Plan well and shop smart to save fresh food this Christmas

NSW EPA

Reduce food waste and shop, cook, and serve smart this festive period. The NSW EPA explains how to save money and reduce food waste this Christmas.

A new partnership between the NSW Environment Protection Authority (EPA) and Sydney café Cornersmith reveals a world of ideas to make your way through the never-ending whirlwind of eating and drinking we all do at Christmas, save money and cut down on food waste all at the same time.

With more potential food waste over Christmas – and much of it finishing up in landfills – being smart about your festive feasts may also be the tastiest way you can imagine to help our environment.

The secret is all about being clever about using what you already have, according to Cornersmith Cooking School co-ordinator Jaimee Edwards.

“A little sense of quality over quantity can go a long way. After that, ask yourself how you can use what you already have, do more with less, and what you need,” Mr Edwards said.

“Our recipes use kitchen and pantry scraps and give them another life for entertaining or gifting.”

Cornersmith certainly practices what it preaches in its business. That’s why teaming up with the EPA’s Love Food Hate Waste program to get support for its schools’ cooking program was a no-brainer for the family-run café that is all about ethical food choices, education and sustainable business practices.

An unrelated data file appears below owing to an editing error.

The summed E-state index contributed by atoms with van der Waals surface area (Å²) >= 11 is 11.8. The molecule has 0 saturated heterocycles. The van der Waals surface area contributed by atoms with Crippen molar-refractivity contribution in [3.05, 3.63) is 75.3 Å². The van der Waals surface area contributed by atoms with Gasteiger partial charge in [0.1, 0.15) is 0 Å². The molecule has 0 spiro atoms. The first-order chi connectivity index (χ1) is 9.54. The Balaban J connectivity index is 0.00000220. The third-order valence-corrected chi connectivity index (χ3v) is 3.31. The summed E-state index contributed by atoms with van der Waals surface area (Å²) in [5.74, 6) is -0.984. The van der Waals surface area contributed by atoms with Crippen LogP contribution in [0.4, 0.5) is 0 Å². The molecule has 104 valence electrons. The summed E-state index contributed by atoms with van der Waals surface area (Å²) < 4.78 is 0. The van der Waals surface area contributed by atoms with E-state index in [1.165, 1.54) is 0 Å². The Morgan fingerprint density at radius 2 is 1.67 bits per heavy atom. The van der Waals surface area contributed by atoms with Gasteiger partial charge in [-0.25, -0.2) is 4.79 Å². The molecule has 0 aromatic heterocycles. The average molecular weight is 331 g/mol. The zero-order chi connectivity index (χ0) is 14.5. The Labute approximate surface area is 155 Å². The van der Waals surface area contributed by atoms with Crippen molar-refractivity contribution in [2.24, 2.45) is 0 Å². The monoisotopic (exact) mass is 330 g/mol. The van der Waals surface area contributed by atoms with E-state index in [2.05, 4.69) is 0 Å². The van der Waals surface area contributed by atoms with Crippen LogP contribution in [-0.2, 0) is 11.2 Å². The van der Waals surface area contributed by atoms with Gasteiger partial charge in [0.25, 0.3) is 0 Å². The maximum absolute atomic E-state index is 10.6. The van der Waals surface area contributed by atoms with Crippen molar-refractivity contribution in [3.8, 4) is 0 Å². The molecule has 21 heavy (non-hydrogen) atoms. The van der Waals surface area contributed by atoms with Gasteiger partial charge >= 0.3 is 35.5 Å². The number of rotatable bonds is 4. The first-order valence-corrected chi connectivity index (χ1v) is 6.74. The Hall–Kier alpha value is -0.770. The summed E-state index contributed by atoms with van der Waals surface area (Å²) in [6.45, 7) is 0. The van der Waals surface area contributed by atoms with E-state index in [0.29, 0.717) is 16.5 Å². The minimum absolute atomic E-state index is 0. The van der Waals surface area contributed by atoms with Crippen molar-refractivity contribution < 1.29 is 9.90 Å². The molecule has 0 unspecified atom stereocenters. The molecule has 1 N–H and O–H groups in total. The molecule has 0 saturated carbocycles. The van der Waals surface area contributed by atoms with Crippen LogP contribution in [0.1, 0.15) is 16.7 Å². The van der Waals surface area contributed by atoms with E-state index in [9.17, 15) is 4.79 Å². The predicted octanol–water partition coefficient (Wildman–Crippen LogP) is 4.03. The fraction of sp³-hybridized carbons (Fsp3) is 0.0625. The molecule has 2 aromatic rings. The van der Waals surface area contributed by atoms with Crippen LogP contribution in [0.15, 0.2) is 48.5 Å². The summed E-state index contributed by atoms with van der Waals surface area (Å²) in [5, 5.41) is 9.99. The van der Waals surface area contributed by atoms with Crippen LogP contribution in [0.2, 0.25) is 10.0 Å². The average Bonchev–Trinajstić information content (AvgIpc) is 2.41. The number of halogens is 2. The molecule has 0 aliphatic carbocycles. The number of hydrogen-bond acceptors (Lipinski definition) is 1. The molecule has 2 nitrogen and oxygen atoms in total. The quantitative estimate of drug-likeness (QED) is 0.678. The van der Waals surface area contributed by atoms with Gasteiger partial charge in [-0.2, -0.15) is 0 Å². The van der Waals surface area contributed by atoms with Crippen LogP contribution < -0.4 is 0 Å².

The sustainable approach to food taken by families and businesses like Cornersmith saves a motza in hidden costs, says EPA’s Love Food Hate Waste Program Manager Amanda Kane.

“In the lead up to Christmas, Aussie farmers dedicate their time to produce the high-quality food for our Christmas events. Precious water is used to grow our veggies, energy is used to keep food cool, and emission-generating fuel is used to bring these goodies to our door,” she said.

“Partnering with organisations like Cornersmith helps us spread the word about food waste and tap into the skills and passion of the community to reduce food waste.”

Ms Kane said the Love Food Hate Waste Partnership program supported innovative projects like the Cornersmith Schools initiative and provided up to $1,000 to community groups to share food waste avoidance messages.

Other partners include the United Nations Association of Australia, Grow It Local, The Happy Hens social enterprise and Port Macquarie Community Gardens.

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